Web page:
The campaign was pulled immediately and Lean Mean Fighting Machine was left with some real explaining to do, and a reputation as being out of control and untrustworthy.

2. Skittles
Skittles redesigned its website to function as a Twitter page in March 2009, with new updates for every Skittles-related tweet, as well as links to a number of social media pages on YouTube, Facebook, Wikipedia and Flickr. It was praised at the time for being innovative, experimental and brave, and for giving consumers some control of their brand reputation. It allowed Skittles to engage with customers who may not normally have visited their home page and traffic increased dramatically.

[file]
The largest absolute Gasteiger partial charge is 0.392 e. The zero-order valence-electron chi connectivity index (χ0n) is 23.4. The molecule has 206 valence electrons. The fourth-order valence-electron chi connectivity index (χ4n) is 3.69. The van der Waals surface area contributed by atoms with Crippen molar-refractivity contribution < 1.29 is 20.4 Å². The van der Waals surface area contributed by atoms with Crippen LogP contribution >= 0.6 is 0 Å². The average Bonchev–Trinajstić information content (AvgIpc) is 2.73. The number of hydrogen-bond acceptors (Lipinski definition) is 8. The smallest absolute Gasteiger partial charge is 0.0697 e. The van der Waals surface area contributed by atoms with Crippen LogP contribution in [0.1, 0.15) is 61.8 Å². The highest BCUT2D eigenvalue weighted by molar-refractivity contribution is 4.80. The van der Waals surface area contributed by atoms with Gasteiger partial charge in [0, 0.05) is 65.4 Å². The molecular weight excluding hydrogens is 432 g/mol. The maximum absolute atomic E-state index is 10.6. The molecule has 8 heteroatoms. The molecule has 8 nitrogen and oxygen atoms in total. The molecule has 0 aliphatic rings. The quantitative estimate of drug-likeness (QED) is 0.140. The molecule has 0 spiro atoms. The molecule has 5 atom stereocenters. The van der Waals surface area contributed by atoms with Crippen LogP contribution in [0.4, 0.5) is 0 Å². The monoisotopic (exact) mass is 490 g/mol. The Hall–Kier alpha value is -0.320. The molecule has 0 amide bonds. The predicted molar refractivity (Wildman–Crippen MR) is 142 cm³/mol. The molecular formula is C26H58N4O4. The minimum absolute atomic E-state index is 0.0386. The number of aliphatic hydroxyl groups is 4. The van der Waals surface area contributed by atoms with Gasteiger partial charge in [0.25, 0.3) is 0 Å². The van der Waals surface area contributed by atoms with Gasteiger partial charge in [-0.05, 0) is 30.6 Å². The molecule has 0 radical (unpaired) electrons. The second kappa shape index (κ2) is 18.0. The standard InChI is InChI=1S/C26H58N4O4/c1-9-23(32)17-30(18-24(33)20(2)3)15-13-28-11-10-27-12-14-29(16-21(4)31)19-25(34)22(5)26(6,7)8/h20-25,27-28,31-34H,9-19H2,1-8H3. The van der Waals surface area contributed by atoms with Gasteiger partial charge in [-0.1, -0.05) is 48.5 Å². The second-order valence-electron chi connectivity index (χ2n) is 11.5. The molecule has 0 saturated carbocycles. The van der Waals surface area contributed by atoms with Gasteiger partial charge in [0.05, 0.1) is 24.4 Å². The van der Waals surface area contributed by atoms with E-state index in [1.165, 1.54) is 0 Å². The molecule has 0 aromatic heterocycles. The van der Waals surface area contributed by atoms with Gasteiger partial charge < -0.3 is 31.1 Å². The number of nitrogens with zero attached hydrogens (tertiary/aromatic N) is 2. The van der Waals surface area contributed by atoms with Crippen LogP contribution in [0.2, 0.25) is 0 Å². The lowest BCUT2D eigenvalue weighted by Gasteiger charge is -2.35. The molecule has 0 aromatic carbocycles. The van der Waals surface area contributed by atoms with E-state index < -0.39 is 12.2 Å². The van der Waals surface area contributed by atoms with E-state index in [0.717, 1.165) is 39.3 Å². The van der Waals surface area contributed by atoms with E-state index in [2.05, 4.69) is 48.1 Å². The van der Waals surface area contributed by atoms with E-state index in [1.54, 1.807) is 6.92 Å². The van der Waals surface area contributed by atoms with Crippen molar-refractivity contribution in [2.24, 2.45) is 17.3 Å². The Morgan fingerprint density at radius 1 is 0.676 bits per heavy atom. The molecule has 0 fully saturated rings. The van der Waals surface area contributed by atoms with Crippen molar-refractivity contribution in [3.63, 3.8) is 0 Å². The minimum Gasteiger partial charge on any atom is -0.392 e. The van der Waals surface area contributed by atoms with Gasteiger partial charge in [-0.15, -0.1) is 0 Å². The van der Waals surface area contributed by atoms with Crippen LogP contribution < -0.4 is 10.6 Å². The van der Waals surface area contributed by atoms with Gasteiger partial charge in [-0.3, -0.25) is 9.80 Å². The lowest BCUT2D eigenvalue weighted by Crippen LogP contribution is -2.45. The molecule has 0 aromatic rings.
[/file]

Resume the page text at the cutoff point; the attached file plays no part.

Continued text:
The success was however short-lived as interest dropped off dramatically. In the long-term, the site did not engage with customers or offer them any content of value. Skittles didn’t actively participate or contribute to online conversations, they merely pulled in streams from different social media sites. Pranksters also decided to add to the Skittles Twitter feed with vulgar language and profanities so they would end up on the website, forcing the Mars family to abandon the campaign as the Skittles’ target market includes families and children.

3. Ryanair
UK Blogger Jason Roe wrote a post about the poor functionality on budget airline Ryanair’s website, as he encountered a bug while attempting to book a flight. Employees of the budget airline however responded to the post in the comments section by calling him “a lunatic”, “an idiot” and “a liar”.